It's probably worth pointing out that farmers are still the biggest purchasers of agricultural land. Non-farmers buying land is also nothing new, many of the UK's biggest estates were bought off the back of the industrial revolution.

It's also not a bad thing for farming in general because these types of purchasers are unlikely to farm the land themselves. This provides opportunities for existing farmers (or new entrants to the sector) to expand by renting or contract farming the land and thus creating economies of scale that would otherwise be unavailable to them.

To answer Ian Craig's question about why farming should be a special case, Business Property Relief (BPR) is available for all types of business not just farming.

It does not, however, cover property owned as an investment. This means you cannot buy farmland and just rent it out to somebody to farm for you if you want to claim BPR.

Agricultural Property Relief (APR) is slightly different because, amongst other things, it does allow landowners to claim IHT relief on rented land, subject to satisfying certain conditions. This is to encourage the tenanted sector, which allows people to get involved in agriculture without the large capital outlay involved in buying land.

Without APR, landowners would be less likely to rent out land and thus starve the industry of new entrants, particularly the young and entrepreneurial.

HMRC is understandably keen to ensure that these reliefs are being applied correctly, particualry on residential property, but genuine active farmers should not need to panic, although planning your tax affairs well in advance of the need for any IHT claims is always a good idea to avoid nasty surprises.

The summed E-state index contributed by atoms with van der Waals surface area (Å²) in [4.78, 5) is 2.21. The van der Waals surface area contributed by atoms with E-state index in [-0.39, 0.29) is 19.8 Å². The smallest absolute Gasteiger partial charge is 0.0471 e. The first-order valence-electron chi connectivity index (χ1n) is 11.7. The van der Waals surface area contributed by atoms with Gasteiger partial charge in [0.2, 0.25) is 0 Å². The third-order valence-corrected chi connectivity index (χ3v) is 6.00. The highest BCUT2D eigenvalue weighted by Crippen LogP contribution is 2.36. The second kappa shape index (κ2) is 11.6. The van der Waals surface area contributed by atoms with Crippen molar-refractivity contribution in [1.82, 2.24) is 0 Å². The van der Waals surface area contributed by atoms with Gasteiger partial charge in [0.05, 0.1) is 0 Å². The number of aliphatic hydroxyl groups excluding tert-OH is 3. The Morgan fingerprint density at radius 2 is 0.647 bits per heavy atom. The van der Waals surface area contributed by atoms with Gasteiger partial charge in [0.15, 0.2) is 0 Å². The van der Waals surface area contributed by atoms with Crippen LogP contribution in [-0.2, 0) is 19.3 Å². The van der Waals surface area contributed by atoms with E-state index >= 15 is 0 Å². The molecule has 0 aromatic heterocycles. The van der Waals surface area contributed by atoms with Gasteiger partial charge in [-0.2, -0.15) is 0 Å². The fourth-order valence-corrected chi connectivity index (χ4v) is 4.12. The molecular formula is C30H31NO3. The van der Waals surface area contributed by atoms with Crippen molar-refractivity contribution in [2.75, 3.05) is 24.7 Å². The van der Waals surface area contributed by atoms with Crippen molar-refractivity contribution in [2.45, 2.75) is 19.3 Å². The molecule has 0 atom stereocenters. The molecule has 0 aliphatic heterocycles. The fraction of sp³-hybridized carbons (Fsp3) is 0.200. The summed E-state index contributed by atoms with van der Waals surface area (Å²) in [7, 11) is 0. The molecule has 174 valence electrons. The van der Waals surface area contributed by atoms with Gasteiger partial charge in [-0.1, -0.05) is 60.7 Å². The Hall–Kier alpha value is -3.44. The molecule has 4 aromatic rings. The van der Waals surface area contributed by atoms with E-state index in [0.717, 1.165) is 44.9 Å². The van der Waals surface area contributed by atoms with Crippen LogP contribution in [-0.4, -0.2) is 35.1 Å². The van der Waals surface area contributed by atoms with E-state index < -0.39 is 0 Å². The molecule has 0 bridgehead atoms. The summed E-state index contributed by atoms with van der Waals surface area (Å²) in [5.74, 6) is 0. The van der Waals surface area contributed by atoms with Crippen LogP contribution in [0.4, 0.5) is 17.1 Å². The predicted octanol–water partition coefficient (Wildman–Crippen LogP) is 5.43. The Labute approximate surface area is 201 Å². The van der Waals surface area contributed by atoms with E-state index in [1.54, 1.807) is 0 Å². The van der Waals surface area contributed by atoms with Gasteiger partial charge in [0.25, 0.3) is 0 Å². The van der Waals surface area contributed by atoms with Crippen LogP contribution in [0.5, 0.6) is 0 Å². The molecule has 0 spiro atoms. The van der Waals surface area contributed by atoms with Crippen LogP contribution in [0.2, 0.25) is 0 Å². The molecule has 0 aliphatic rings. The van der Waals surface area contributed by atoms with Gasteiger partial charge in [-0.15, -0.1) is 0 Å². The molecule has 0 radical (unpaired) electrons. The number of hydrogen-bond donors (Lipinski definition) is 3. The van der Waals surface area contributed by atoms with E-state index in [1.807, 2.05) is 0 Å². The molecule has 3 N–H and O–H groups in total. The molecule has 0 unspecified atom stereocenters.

Andrew Shirley

Head of Rural Property Research

Knight Frank

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The Wills Man

Aug 02, 2012 at 13:36

Well said Andrew Shirley

Sadly this article is another "foot in mouth" from Citywire - why does a reputable commentary site keep making such crass mistakes?

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Andrew Shirley

Aug 02, 2012 at 14:05

Thanks The Wills Man

Maybe it's because stories about percieved social injustices that involve wealthy bankers are most popular and attract lots of comments, generally involving huge sweeping generalisations?

Given that a large number of UK farmers wouldn't make any money without subsidies, I'm not sure how abolishing CAP as one person on this forum suggests would cut food prices. UK agriculture would become even more polarised between the huge agri-buinesses that seem so unpopular with the public and the small producers selling high-value "artisan" premium products that many people can't afford. You may well encourage some more imports from low-cost producers outside the EU, but that could be at the expense of food standards (there would be no stopping GM) and animal welfare.